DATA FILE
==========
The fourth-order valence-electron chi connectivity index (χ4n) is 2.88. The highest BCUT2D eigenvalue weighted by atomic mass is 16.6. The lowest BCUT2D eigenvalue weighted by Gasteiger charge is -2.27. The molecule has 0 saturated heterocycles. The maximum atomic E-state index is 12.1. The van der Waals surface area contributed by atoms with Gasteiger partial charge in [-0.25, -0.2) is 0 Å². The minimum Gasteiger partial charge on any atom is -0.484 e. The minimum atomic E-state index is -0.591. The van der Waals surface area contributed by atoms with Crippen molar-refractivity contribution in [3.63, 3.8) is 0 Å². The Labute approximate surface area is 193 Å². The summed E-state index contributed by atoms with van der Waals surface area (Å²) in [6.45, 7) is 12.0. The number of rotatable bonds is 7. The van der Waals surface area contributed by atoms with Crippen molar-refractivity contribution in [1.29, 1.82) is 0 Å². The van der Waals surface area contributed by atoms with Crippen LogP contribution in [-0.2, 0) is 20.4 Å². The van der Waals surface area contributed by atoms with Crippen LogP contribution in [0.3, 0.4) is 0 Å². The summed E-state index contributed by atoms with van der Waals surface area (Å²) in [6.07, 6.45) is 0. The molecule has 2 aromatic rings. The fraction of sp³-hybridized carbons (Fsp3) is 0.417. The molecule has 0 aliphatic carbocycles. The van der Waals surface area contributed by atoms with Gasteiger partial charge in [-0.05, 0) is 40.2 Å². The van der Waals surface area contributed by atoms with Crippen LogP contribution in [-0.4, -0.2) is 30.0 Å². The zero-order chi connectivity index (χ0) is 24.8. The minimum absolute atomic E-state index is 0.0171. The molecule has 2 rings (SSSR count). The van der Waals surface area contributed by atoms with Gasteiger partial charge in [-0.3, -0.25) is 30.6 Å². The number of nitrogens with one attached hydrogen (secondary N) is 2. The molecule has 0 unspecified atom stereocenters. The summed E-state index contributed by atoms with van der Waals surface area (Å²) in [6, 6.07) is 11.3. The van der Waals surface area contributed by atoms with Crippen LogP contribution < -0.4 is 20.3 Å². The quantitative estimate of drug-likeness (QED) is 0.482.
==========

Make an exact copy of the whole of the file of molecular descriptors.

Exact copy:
The fourth-order valence-electron chi connectivity index (χ4n) is 2.88. The highest BCUT2D eigenvalue weighted by atomic mass is 16.6. The lowest BCUT2D eigenvalue weighted by Gasteiger charge is -2.27. The molecule has 0 saturated heterocycles. The maximum atomic E-state index is 12.1. The van der Waals surface area contributed by atoms with Gasteiger partial charge in [-0.25, -0.2) is 0 Å². The minimum Gasteiger partial charge on any atom is -0.484 e. The minimum atomic E-state index is -0.591. The van der Waals surface area contributed by atoms with Crippen molar-refractivity contribution in [3.63, 3.8) is 0 Å². The Labute approximate surface area is 193 Å². The summed E-state index contributed by atoms with van der Waals surface area (Å²) in [6.45, 7) is 12.0. The number of rotatable bonds is 7. The van der Waals surface area contributed by atoms with Crippen molar-refractivity contribution in [1.29, 1.82) is 0 Å². The van der Waals surface area contributed by atoms with Crippen LogP contribution in [-0.2, 0) is 20.4 Å². The van der Waals surface area contributed by atoms with Crippen LogP contribution in [0.3, 0.4) is 0 Å². The summed E-state index contributed by atoms with van der Waals surface area (Å²) in [6.07, 6.45) is 0. The molecule has 2 aromatic rings. The fraction of sp³-hybridized carbons (Fsp3) is 0.417. The molecule has 0 aliphatic carbocycles. The van der Waals surface area contributed by atoms with Gasteiger partial charge in [-0.05, 0) is 40.2 Å². The van der Waals surface area contributed by atoms with Crippen LogP contribution in [-0.4, -0.2) is 30.0 Å². The zero-order chi connectivity index (χ0) is 24.8. The minimum absolute atomic E-state index is 0.0171. The molecule has 2 rings (SSSR count). The van der Waals surface area contributed by atoms with Gasteiger partial charge in [-0.3, -0.25) is 30.6 Å². The number of nitrogens with one attached hydrogen (secondary N) is 2. The molecule has 0 unspecified atom stereocenters. The summed E-state index contributed by atoms with van der Waals surface area (Å²) in [6, 6.07) is 11.3. The van der Waals surface area contributed by atoms with Crippen LogP contribution < -0.4 is 20.3 Å². The quantitative estimate of drug-likeness (QED) is 0.482.